Nowadays, it is the main tool used by the TNI to collude and interfere with local bureaucrats, businesspeople and politicians.

However, according to well-known reformist Lt. Gen. (ret.) Agus Widjojo, the new law provided a defense against possible TNI abuses.

"In the past, the TNI had the authority to intervene and mobilize civilian resources, but that is not the case anymore," he said, adding that now it is a matter of supervising things to make sure it does not happen anymore.

Yet the defense provided by the law did not convince Aguswandi, the head of research and advocacy of the Indonesian Human Rights Campaign (TAPOL).

Aguswandi said in an interview he believed that there could not be any real reform of the Indonesian military as long as it maintained its territorial role.

He stressed that such a huge presence was particularly detrimental as Indonesia was going through a decentralization process, and the centers of power were moving away from Jakarta to the regions.

"The TNI has adapted well to the new political situation. It doesn’t really need to have seats in the parliament, or in the cabinet, or in the central power in Jakarta, because the actual power is now mainly in the hands of regencies, districts and provinces," he said.

What was universally seen as a progressive move was the condition in the bill that instructed the Indonesian military to open the financial books on its vast business empire and subject it to the scrutiny of the government by 2009.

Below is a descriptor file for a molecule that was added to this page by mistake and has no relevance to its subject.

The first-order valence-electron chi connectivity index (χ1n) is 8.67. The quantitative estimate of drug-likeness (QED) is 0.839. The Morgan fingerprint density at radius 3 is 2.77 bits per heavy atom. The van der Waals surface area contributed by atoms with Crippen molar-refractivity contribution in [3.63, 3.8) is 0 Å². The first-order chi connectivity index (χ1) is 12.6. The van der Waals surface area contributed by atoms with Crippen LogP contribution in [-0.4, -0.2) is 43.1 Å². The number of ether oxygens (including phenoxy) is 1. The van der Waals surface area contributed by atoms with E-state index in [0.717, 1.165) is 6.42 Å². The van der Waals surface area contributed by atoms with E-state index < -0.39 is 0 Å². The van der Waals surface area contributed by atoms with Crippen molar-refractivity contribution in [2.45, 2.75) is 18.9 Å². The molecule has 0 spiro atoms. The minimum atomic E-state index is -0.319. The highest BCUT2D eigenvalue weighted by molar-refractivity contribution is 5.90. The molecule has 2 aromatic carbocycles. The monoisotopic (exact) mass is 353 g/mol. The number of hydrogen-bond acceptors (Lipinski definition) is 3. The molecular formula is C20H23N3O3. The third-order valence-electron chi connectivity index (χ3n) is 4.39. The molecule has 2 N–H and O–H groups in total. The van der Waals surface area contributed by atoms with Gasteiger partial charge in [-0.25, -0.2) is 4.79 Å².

The TNI only receives 30 percent of its budget from the government and the balance is financed by various legal and illegal activities, including alleged extortion, illegal mining and logging, prostitution, gambling and the illegal trafficking of women, animals and drugs.

Most of these illegal activities are perpetrated in conflict areas such as Aceh, Papua and the Maluku Islands where the Indonesian military has built up a massive presence. Some believe the TNI purposefully maintains a state of instability to reap financial and political benefits.

The bill will come into effect in a month regardless of whether the outgoing president, Megawati Sukarnoputri, or the new president, Susilo Bambang Yudhoyono, signs it.

That said, Yudhoyono has stated an intention to look at the bill and change it, if he sees it to be against the constitution or the military’s principles.

"Since it is my administration that will implement it, I think I have to study or even review the bill," The Jakarta Post quoted him on Friday.

Yudhoyono, a former four-star general himself, has won the presidential election in a landslide and is due to take the reins of the country on Oct. 20.

The victory of Yudhoyono is just one sign of the enduring influence of the TNI, which remains the country’s most powerful institution with deep influences branching into the country’s social and political life.

Four out of the ten presidential and vice-presidential candidates who started out in the first round were former generals and, significantly in the various post-Suharto governments, officials with military backgrounds have held the all-important civilian positions of chief minister of security and interior minister.